Three ENMU rodeoers going to national finals

By Kevin Wilson

Even with two-third of his qualifiers going to the College National Finals Rodeo for the first time, Eastern New Mexico University rodeo coach David Browder doesn’t think his team will be intimidated.
“These guys have been to big rodeos,” Browder said. “It’s not going to blow these guys out of the water.”
Browder has three representatives for ENMU in this year’s CNFR, scheduled for June 13-19 in Casper, Wyo. One of them — Kendra Jones, goat tying — is making her second trip to the CNFR, while Royce Lynch (tie-down roping) and Tabor Smith (team roping) are each making their first.
The lack of experience at the CNFR is something that Browder doesn’t think will faze his athletes.
“As far as the individuals, I think they feel a sense of accomplishment making it to the finals,” Browder said, “but they want to go up there and have a good finals too.
“They don’t want to just put their name in the hat … they want to come out as a winner.”
The ENMU men would need national championship efforts from both Lynch and Smith to have a reasonable shot at a team championship. Each one believes they have just as much of a chance as anybody else to take the top spots.
“I feel good, I think I’m roping pretty good right now,” Smith, a 1998 graduate of Elida High School, said after leaving a roping event this weekend in Gallup. “I’m just going to try to catch every steer by two feet. Nothing fancy, I just want to get them caught. If we catch all four, we’ll be all right.”
Smith feels that his partner, Colby Schneman, gives him a great chance at success. Schneman took second in last year’s CNFR as the header. The header ropes the head and tries to get the steer into a position for the healer (Smith) to rope both legs (or one leg for a five-second penalty).
“He handles the steers where it makes it easier for me to rope them,” Smith said. “The headers can make it easier for you if they just slow that steer down right.”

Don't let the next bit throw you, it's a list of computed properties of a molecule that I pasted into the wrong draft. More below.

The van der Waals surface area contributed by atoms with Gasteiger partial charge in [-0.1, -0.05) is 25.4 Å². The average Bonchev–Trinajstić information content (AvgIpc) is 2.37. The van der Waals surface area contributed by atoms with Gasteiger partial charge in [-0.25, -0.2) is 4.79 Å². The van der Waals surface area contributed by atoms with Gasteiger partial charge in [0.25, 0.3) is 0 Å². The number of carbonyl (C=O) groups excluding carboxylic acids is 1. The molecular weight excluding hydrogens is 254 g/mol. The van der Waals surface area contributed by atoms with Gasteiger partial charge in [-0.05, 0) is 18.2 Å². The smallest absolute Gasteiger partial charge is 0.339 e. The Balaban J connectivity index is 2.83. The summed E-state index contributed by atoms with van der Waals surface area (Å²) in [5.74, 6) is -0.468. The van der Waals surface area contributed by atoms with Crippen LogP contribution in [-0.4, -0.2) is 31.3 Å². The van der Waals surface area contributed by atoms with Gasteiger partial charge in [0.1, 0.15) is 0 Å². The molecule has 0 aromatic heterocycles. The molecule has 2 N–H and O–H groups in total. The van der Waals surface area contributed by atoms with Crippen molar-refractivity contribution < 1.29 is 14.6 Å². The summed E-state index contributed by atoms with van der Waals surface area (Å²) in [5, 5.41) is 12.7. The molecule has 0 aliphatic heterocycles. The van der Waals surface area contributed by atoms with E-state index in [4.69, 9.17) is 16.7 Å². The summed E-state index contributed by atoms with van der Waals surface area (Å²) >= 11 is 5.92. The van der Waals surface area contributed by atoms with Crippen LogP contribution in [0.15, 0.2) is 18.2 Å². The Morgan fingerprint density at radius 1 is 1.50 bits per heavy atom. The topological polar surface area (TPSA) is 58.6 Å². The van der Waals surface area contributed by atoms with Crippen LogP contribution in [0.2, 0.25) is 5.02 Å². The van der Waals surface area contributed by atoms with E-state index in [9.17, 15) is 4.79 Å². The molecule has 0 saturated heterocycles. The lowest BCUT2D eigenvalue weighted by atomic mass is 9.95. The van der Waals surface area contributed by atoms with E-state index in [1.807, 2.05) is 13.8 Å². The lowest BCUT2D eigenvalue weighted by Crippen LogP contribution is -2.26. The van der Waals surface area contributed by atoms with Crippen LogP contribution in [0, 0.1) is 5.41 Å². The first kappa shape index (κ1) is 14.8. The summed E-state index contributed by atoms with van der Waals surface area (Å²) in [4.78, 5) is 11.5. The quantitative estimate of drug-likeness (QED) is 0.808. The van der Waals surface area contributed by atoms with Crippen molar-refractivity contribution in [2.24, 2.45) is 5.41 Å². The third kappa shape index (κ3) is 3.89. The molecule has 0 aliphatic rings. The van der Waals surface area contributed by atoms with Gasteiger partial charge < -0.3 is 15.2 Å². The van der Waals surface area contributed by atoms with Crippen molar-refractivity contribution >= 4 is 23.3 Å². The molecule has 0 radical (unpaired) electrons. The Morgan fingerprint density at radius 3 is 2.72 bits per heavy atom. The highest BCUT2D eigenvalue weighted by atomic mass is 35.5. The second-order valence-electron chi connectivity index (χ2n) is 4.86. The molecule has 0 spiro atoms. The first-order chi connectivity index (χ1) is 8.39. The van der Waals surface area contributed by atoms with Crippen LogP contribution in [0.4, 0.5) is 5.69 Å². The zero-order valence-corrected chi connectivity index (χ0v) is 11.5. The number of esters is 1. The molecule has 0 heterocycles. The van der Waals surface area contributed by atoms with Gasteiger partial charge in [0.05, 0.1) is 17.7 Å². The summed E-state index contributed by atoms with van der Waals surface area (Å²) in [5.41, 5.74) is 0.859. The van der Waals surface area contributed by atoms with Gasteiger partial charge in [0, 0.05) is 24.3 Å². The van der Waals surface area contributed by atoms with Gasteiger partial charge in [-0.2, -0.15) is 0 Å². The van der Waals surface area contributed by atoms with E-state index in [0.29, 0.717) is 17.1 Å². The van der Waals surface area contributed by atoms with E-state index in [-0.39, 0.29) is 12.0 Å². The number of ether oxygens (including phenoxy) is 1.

Browder, meanwhile, thinks that Smith deserves a lot of the credit as well. Smith, who never roped in high school, qualified for the CNFR in his senior year by winning the Southwest Region.
“He really didn’t start roping until late in high school,” Browder said of Smith. “He’s another really good athlete. He just picks up on stuff really fast. He’s got good hand-eye coordination.
“Tabor doesn’t know how good he really is. He doesn’t let it go to his head and that’s a good thing.”
Lynch, a 2001 graduate of Deming High School, also gives the credit for his success to many others. His horse was named the Southwest Region horse of the year, and he said he has learned much about roping from Ned and Kurt Kiehne of Portales, who have helped him practice his roping.
Another big factor in his improvement, though, is the shot of confidence he got after a summer on the professional tour. Lynch said he worked through last summer to fill out his permit with the Professional Rodeo Cowboys Association.
“During the summer, I went to a few pro rodeos,” Lynch said. “It gave me a pretty big confidence booster going into (this year). By watching the top guys rope, I learned about the things a guy needs to do to win.”
And the key to winning this season is consistency. Since there was no regional finals rodeo this season — athletes had to finish in the top three in the region in cumulative season points to qualify for the CNFR.
“He’s made a big leap, maybe not as far as ability, but the consistency,” Browder said of Lynch. “In our region, it seems like the ones who are the most consistent do well, and he’s been really consistent.”
It’s the same way with Jones, who finished second in the Southwest Region in goat tying.
“Her consistency has really improved this year,” Browder said. “She improved from eighth-place in the region last year to second place this year.”
Last year, Jones was able to advance to the CNFR through a good showing at the regional finals. This year, she did enough in the normal season to qualify.
“Last year, she ended up sixth in the nation,” Browder said. “I think at that point, her confidence level really increased. She knows she can compete with all the tougher girls in the nation.”
Jones couldn’t be reached for comment on Saturday.